Josiah Leong, #2 Starting Pitcher: The forever inconsistent Josiah Leong suffered an agonizing April.  With a 1.26 WHIP, and a 5.12 ERA, Leong managed to escape with a 1-1 record, but has played brilliantly in several games only to lose the lead late with blown leads by relief pitchers, something which happened in all four of his non-wins.  With a little bit more luck, Leong could easily be 5-0 with a 3ish ERA, and as the bullpen settles down he may just achieve that in the following months.

Terrence Zhao, #3 Starting Pitcher: Zhao continues his rapid improvement – he’s been a deceivingly dominant 4-1 with a 1.64 ERA in April, good for 2nd in the league.  His WHIP, however, is a shaky 1.20, and looking at his game logs show cause for concern – low runs, but with a lot of luck given the large number of hits and walks given up.

Samantha Chin, #4 Starting Pitcher: The rookie starter has disappointed immensely in her first month – she’s somehow escaped with a 1-0 record, but her 1.37 WHIP is scary, and her 7.33 ERA is downright frightening.  The number of K’s per inning – a good 29 K’s in only 27 innings show some promise – she might fall back to #6 for now, but has the potential to become very good.

Sean Wade, #5 Starting Pitcher: The other 5-0 pitcher on the team surprisingly doesn’t come from the lights-out stuff of Josiah Leong, Terrence Zhao, or even the promising rookie Chin, but from her fellow rookie starter Wade, he’s been nothing but consistent.  He’s racked up a 2.04 ERA, and an even more surprising 0.63 WHIP, by far the second-best in the league.  With his pinpoint accuracy, Wade as the reserved and deceptively subdued starter could become the second-most dominant pitcher in the league, in exactly the opposite fashion as #1 pitcher Nathan Yan.

Miguel Pardo, #6 Starting Pitcher: With only 3 starts on the season, Miguel Pardo has been surprisingly lights-out – he has the lowest ERA and nearly the lowest WHIP of any pitcher in the league, if only he had enough innings – an ERA of 1.08 and a WHIP of 0.76.  The #6 spot starter has found himself to be one of the most dominant pitchers in the league, something that none of his pitching ratings indicate.  Whether his dominance, or even competent pitching, continues will be seen, but for right now Pardo is showing huge promise to break out and achieve the consistency that his fleetingly brilliant career has lacked so far.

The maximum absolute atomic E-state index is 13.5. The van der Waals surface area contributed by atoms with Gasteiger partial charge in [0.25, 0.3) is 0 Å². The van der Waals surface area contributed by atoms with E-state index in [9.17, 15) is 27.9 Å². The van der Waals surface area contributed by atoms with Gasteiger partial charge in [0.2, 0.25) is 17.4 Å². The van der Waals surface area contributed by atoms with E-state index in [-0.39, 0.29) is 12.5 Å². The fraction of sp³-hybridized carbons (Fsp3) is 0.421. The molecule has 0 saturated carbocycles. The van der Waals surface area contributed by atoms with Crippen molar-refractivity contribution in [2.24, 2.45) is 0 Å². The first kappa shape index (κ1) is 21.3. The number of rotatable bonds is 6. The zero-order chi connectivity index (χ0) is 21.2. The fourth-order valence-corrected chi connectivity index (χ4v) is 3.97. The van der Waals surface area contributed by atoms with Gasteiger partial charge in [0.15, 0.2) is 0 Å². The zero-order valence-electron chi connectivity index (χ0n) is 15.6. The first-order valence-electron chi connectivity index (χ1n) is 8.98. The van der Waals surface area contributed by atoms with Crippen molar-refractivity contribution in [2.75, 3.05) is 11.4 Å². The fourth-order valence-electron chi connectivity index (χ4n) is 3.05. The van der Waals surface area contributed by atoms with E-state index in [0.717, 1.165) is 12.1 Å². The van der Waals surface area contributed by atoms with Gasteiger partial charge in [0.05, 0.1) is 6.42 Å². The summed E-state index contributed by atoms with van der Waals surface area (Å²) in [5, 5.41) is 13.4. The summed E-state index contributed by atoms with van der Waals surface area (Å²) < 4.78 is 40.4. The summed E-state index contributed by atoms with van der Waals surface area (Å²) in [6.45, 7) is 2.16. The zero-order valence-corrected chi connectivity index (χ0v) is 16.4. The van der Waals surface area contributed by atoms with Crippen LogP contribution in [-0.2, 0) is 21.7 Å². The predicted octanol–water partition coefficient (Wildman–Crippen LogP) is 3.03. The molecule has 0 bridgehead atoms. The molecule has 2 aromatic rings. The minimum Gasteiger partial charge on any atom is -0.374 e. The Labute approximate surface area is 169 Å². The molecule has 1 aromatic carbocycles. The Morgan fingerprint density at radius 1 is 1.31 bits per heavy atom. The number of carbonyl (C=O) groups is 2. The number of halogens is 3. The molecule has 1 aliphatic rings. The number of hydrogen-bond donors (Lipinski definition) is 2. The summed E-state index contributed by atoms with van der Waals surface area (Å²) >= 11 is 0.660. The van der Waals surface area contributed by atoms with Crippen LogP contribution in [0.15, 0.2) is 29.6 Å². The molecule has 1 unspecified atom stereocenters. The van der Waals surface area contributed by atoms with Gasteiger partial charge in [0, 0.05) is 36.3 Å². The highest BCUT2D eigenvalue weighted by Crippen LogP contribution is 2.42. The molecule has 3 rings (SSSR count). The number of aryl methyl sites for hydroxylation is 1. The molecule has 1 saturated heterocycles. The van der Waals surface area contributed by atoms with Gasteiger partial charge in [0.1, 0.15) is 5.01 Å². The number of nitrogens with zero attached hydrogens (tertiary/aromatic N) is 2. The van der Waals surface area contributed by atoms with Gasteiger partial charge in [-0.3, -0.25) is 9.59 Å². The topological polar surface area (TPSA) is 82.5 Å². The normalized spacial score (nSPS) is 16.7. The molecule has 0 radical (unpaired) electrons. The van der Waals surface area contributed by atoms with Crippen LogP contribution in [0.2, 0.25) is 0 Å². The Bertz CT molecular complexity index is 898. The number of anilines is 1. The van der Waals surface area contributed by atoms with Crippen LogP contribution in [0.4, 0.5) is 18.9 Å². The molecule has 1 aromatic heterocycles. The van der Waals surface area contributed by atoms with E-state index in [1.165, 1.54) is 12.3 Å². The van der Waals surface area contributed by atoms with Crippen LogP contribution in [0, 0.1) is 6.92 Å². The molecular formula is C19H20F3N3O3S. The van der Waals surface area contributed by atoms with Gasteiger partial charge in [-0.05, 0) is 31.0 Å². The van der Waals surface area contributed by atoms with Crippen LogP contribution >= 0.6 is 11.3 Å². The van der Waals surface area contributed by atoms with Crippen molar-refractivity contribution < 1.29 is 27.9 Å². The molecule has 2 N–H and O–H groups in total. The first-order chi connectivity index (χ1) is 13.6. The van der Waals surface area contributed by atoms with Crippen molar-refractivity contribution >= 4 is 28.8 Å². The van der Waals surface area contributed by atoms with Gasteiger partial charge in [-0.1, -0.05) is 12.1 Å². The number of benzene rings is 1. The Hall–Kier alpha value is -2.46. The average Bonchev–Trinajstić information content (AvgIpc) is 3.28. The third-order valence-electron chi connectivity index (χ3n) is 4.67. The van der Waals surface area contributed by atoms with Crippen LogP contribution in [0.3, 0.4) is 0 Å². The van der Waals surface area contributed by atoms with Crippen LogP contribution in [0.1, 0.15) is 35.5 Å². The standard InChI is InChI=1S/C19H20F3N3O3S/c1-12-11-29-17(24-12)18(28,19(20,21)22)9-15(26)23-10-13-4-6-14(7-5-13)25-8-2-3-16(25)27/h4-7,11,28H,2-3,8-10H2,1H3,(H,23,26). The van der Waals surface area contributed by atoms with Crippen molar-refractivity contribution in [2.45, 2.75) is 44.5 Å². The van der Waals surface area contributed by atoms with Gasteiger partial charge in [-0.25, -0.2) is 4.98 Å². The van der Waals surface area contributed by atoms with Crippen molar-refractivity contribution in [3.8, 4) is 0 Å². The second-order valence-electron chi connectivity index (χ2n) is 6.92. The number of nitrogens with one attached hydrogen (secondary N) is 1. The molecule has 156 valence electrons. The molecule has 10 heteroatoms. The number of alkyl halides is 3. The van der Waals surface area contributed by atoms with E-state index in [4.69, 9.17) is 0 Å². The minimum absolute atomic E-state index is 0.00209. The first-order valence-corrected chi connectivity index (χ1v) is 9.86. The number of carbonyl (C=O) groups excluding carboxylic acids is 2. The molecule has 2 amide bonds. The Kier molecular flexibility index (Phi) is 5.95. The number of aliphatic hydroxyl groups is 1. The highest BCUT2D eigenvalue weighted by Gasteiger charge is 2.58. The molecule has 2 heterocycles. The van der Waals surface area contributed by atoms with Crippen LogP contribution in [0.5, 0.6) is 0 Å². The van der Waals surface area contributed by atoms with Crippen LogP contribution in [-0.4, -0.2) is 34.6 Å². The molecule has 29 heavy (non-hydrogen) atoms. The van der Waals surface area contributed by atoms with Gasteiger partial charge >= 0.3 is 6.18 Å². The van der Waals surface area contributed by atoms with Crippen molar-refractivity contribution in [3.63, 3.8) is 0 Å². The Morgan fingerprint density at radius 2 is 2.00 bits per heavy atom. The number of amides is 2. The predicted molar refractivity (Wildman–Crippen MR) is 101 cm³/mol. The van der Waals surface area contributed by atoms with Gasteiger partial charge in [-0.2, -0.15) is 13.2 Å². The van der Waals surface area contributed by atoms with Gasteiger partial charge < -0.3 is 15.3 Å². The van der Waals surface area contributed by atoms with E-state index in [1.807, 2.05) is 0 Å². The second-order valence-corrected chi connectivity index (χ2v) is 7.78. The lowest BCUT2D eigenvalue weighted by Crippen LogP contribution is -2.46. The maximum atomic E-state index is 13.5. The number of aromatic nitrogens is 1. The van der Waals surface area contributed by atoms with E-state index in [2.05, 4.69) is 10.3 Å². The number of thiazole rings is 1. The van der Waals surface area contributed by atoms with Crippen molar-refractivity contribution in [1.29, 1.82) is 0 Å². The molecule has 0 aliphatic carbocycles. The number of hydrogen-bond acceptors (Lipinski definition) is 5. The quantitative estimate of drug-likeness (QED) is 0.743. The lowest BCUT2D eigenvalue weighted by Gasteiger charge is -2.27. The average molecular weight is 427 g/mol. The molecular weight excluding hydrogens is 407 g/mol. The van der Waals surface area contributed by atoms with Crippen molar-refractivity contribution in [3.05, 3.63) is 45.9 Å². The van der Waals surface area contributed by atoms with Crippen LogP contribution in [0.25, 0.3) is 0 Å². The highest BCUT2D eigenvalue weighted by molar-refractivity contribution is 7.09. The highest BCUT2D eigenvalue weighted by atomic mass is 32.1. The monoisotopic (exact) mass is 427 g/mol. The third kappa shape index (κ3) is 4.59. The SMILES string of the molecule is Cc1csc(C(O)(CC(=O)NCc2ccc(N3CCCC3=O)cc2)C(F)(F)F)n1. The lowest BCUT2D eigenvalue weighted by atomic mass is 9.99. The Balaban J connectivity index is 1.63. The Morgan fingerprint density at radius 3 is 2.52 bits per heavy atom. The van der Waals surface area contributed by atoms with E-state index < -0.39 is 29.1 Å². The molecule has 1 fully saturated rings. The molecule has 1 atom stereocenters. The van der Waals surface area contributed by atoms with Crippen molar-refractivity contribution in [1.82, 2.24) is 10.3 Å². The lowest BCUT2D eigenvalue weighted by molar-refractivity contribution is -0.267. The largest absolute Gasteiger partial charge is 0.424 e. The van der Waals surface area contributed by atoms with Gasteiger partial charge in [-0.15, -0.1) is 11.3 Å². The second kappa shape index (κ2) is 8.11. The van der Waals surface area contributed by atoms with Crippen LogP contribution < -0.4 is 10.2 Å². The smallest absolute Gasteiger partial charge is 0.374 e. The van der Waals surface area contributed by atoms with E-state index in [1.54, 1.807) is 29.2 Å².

Alving Vong, Long Reliever: Vong has pitched three games and 8 1/3 innings so far, amassing a decent 3.24 ERA and 1.08 WHIP.  He’s showing good promise, and with a 70 endurance rating is the team’s best solution at long relief.  With Pardo’s surprising performances, Vong looks to stay in the bullpen, at least for this season.

Katie Clayton, Mopup Reliever: Used sparingly, Clayton has done decently in her 5 2/3 innings, pitching with a better-than-average 4.77 ERA and 1.24 WHIP, and as always managing to not lose a game.

Helen Yamamoto, Mopup Reliever: The rookie Yamamoto has been horrible so far, pitching only 3 2/3 innings with a 12.27 ERA and 2.45 WHIP.  In her 4th appearance she went out with an injury, a strained rotator cuff muscle that will sideline her for 2-3 weeks.